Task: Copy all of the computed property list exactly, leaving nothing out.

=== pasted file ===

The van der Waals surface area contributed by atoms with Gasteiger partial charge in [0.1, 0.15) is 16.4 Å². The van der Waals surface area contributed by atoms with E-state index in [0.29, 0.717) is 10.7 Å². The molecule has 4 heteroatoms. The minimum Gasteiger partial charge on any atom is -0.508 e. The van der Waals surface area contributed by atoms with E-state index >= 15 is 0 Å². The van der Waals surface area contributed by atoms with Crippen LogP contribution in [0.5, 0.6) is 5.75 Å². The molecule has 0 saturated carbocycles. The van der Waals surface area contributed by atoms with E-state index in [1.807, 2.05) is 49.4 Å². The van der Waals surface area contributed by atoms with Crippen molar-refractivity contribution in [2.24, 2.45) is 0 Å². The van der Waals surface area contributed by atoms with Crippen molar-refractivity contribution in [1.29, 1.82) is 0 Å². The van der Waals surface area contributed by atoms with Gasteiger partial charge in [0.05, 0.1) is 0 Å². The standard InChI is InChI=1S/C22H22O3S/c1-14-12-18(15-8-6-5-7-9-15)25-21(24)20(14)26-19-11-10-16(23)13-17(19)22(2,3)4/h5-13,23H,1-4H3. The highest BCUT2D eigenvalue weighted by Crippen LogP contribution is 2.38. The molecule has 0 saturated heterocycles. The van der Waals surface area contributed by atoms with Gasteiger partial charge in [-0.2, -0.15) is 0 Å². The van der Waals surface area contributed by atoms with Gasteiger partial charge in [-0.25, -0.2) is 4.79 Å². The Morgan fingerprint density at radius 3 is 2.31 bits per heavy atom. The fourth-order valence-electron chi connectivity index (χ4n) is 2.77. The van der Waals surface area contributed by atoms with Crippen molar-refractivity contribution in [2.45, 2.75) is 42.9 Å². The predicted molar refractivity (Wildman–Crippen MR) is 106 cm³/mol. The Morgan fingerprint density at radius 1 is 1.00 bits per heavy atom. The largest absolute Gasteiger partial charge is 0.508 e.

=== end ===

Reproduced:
The van der Waals surface area contributed by atoms with Gasteiger partial charge in [0.1, 0.15) is 16.4 Å². The van der Waals surface area contributed by atoms with E-state index in [0.29, 0.717) is 10.7 Å². The molecule has 4 heteroatoms. The minimum Gasteiger partial charge on any atom is -0.508 e. The van der Waals surface area contributed by atoms with E-state index >= 15 is 0 Å². The van der Waals surface area contributed by atoms with Crippen LogP contribution in [0.5, 0.6) is 5.75 Å². The molecule has 0 saturated carbocycles. The van der Waals surface area contributed by atoms with E-state index in [1.807, 2.05) is 49.4 Å². The van der Waals surface area contributed by atoms with Crippen molar-refractivity contribution in [2.24, 2.45) is 0 Å². The van der Waals surface area contributed by atoms with Crippen molar-refractivity contribution in [1.29, 1.82) is 0 Å². The van der Waals surface area contributed by atoms with Gasteiger partial charge in [0.05, 0.1) is 0 Å². The standard InChI is InChI=1S/C22H22O3S/c1-14-12-18(15-8-6-5-7-9-15)25-21(24)20(14)26-19-11-10-16(23)13-17(19)22(2,3)4/h5-13,23H,1-4H3. The highest BCUT2D eigenvalue weighted by Crippen LogP contribution is 2.38. The molecule has 0 saturated heterocycles. The van der Waals surface area contributed by atoms with Gasteiger partial charge in [-0.2, -0.15) is 0 Å². The van der Waals surface area contributed by atoms with Gasteiger partial charge in [-0.25, -0.2) is 4.79 Å². The Morgan fingerprint density at radius 3 is 2.31 bits per heavy atom. The fourth-order valence-electron chi connectivity index (χ4n) is 2.77. The van der Waals surface area contributed by atoms with Crippen molar-refractivity contribution in [2.45, 2.75) is 42.9 Å². The predicted molar refractivity (Wildman–Crippen MR) is 106 cm³/mol. The Morgan fingerprint density at radius 1 is 1.00 bits per heavy atom. The largest absolute Gasteiger partial charge is 0.508 e.